FIG. 1 is a side view of a prior art wall anchor.
FIG. 2A is a front view of a prior art wall anchor.
FIG. 2B is a side, cross-sectional view of the prior art anchor secured in a wall with its fingers expanded.
FIG. 3 is a side view of one embodiment of the present invention.
FIG. 4 is a front view of one embodiment of the present invention.
FIG. 5 is a view of one embodiment of the present invention as a securing member interacts with the ramp surfaces of the present invention.
FIG. 6 is a view of one embodiment of the present invention with its fingers expanded.
FIG. 7 is a side view of an embodiment of the present invention having a self-drilling feature.
FIG. 3 displays one embodiment of the novel wall anchor 20 of the present invention. Wall anchor 20 of the illustrated embodiment of the present invention includes a head 22 preferably having a bore 23 therethrough (shown in FIG. 4) for receiving a securing member (not shown) such as a bolt, pin, screw, nail or similar object. The bore can be of any acceptable shape to receive a securing member, but is preferably at least partially circular. In one example, the bore can have a flattened portion so as to better secure the securing member, as described in U.S. Pat. No. 5,553,851. The head can also be of any configuration, including having a hook or other member integrally formed or attached thereto in order to hang an item (for example a wire shelf) to a wall.
Wall anchor 20 also contains a barrel 24 having a bore therethrough (shown with the bore defined by dashed lines 25) and a plurality of preferably resilient fingers, here shown in a preferred embodiment of two asymmetrical fingers 26 a and 26 b. The barrel 24 is attached at one end to the head 22, and the fingers are flexibly joined to the barrel 24 at the barrel's other end. The diameter of the bore through barrel 24 is preferably substantially the same size as the bore in the circular head 22. The barrel 24 is also preferably notched, as shown, so that the notches can cut into or otherwise engage the wall material when the wall anchor 20 is being pulled from the wall, so as to prevent slippage.
Channel 28 separates the asymmetrical fingers 26 a and 26 b. Unlike known wall anchors, a portion of channel 28 does not run down the centerline between the fingers. Instead, a portion of channel 28 provides ramp faces 30 and 32 that face the bore of barrel 24 and extend at least partially into the path created by the bore. This novel design allows for easier installation of a securing member in that after a securing member is passed through the bores of the head 22 and the barrel 24, it contacts the ramps, thereby expanding the fingers. Viewing the wall anchor from the front and looking through the bore 25, as in FIG. 4, it can be seen how ramp faces 30 and 32 extend into the path created by the bore 25. Channel 28 is not visible between the fingers 26 a and 26 b, because in combination the ramp faces 30 and 32 on the two fingers cover the path created by the bore 25.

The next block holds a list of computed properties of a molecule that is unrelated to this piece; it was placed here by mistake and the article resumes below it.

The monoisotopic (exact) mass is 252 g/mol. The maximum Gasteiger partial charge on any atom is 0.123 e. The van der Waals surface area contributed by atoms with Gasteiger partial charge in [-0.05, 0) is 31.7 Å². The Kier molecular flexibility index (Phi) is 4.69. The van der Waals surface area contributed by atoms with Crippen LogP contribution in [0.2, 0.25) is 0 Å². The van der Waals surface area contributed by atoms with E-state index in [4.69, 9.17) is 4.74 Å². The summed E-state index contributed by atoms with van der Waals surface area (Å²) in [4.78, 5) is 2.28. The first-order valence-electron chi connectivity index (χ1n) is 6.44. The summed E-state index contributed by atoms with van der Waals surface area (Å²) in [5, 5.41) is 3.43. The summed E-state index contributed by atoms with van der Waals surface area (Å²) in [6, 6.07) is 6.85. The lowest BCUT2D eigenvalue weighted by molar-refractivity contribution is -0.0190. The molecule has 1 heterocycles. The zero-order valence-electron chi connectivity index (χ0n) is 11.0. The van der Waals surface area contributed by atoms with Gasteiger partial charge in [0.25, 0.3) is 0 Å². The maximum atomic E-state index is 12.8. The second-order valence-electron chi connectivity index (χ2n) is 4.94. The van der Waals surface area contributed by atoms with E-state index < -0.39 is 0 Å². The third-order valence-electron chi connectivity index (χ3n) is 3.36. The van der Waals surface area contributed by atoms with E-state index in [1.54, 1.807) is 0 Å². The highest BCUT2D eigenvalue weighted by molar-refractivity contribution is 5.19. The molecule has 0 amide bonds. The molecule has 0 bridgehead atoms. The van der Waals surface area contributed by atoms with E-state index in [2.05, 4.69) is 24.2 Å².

In the embodiment shown in FIG. 5, the securing member first contacts one ramp and begins expanding its respective finger, and then contacts the other ramp, expanding its respective finger. By beginning the expansion of one finger at a time in the preferred embodiment, the securing member is made easier to push or screw into the wall anchor 20. Furthermore, the ramps are preferably made out of a deformable material, such as plastic, such that after being engaged by the securing member, the ramps 30 and 32 on fingers 26 b and 26 a respectively, can deform and flatten out, ending up in continuous contact with the shaft of the securing member.
The extent of such deformation will likely depend on the thickness of the wall or other support to which it is attached. If the fingers are completely free from the wall (as shown in FIG. 6) less deformation will take place than if all or a portion of the fingers was positioned inside of the thickness of the wall. This deformation of the ramps redistributes some of the stress loading on the anchor from the hinge areas 29 a and 29 b where the fingers 26 a and 26 b connect to the barrel 14, to the ramp faces 30 and 32 that are in contact with the securing member. This helps to reduce the wall anchor's chances of breaking at the hinge area, allowing for the use of stronger, more rigid plastics, and thus increasing the strength and the life of the wall anchor.
FIG. 5 shows an example of the engagement of a securing member 34, in this case shown as a pin, with the ramp faces 30 and 32 just prior to the expansion of the fingers 26 a and 26 b. In the embodiment of FIG. 5, when the securing member 34 is inserted into the bore, point 36 engages flat ramp face 32. As the securing member 34 proceeds forward, finger 26 a is expanded and is forced upwardly. As the securing member 34 continues forward, taper 38 will contact ramp 30, and finger 26 b will expand and be forced downward. Of course, the ramps can be configured in any manner such that deformation of the ramps occurs, thereby reducing stress on the hinge portion.